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How are oranges in the US or anywhere made seedless? Please explain the broad principles and not the technicalities.

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Neat question! No time to write up an answer now, but I'm sure someone will. In the meantime, see: scientificamerican.com/article/how-do-seedless-fruits-ar –  Oreotrephes Apr 22 at 14:15
    
Related question: biology.stackexchange.com/questions/2124/… –  Oreotrephes Apr 22 at 14:21
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Oranges and other fruits are generally not actively made seedless. Rather, seeds may fail to develop due to either lack of fertilization (pollination) or a natural tendency. The natural production of unfertilized and thus seedless fruit is called Parthenocarpy.

To quote the Scientific American article (3) mentioned by Oreotrephes:

Fruit development normally begins when one or more egg cells in the ovular compartment of the flower are fertilized by sperm nuclei from pollen. In some plants, however, fruit develops without fertilization, a phenomenon known as parthenocarpy. Parthenocarpic fruit has advantages over seeded fruit: longer shelf life and greater consumer appeal.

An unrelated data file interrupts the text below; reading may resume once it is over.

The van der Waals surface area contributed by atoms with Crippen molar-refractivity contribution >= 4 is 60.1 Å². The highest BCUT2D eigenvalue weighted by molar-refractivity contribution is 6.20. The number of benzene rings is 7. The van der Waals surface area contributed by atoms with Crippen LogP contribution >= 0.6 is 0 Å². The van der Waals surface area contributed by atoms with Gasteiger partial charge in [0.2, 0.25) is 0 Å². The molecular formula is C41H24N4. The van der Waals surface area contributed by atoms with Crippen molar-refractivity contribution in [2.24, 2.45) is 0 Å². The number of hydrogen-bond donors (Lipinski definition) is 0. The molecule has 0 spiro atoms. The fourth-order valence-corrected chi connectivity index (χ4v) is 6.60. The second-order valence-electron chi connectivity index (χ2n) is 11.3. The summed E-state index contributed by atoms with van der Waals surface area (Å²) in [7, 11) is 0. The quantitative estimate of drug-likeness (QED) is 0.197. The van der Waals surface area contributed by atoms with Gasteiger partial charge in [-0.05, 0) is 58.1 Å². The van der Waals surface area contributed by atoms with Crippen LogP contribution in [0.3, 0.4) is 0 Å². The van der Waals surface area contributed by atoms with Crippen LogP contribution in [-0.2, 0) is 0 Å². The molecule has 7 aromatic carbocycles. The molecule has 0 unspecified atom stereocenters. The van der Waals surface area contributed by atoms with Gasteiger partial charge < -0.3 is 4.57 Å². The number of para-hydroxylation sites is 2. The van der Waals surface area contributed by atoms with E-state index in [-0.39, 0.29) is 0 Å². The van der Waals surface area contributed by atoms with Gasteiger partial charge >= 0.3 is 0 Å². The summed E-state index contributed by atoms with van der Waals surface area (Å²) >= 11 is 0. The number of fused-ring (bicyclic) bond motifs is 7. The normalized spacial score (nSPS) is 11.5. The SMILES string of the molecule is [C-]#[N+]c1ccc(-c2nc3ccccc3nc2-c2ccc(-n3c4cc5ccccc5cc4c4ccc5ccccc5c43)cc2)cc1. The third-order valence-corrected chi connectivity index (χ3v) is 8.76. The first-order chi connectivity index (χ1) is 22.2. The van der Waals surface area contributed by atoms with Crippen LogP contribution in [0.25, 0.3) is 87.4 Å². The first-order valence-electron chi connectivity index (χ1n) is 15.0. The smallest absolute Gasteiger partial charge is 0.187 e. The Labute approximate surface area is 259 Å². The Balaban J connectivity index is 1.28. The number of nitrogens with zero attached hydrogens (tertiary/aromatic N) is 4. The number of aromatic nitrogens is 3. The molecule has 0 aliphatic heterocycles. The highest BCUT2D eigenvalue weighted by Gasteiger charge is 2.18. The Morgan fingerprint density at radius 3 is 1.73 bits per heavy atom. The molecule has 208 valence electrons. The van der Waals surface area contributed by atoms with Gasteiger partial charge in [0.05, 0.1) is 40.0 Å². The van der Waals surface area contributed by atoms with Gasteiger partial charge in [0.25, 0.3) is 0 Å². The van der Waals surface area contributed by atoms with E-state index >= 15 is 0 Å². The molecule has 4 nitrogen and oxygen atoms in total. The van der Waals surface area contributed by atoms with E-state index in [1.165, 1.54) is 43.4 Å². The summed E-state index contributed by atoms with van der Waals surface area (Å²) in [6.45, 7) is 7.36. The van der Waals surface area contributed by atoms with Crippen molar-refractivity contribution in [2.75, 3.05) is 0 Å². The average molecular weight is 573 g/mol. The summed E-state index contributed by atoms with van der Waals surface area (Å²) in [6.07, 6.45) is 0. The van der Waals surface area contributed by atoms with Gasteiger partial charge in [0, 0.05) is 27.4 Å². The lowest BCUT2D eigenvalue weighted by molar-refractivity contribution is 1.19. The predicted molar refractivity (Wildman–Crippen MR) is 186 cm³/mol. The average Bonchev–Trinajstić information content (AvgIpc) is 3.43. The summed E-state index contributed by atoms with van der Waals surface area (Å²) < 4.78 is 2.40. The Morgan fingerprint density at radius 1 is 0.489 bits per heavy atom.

The most frequent reasons for lack of seed development are pollination failure, or nonfunctional eggs or sperm. In many plants, self-incompatibility genes limit successful fertilization to cross-pollination between genetically different male and female parents. This property is exploited by citrus farmers who grow seedless fruits, such as navel oranges and clementines. Because these cultivars are self-incompatible, they fail to set seed when they are planted in orchards of identical plants (clones). These plants have a high frequency of parthenocarpy, however, so they still produce fruit.

Parthenocarpic varieties may arise from a lack of pollinators. From the Wikipedia page on Parthenocarpy:

Plants moved from one area of the world to another may not always be accompanied by their pollinating partner and the lack of pollinators has spurred human cultivation of parthenocarpic varieties. Some parthenocarpic varieties have been developed as genetically modified organisms.

To preserve the seedless trait, parthenocarpic trees can be propagated by grafting. It is possible that more kinds of seedless fruits will be engineered in the future (3):

Plant biologists have learned that if the plant hormone auxin is produced early in ovule development, parthenocarpic fruit can grow on plants that do not usually exhibit this property. Thus, genetic engineering will most likely give consumers parthenocarpic fruit in many other species in the near future.

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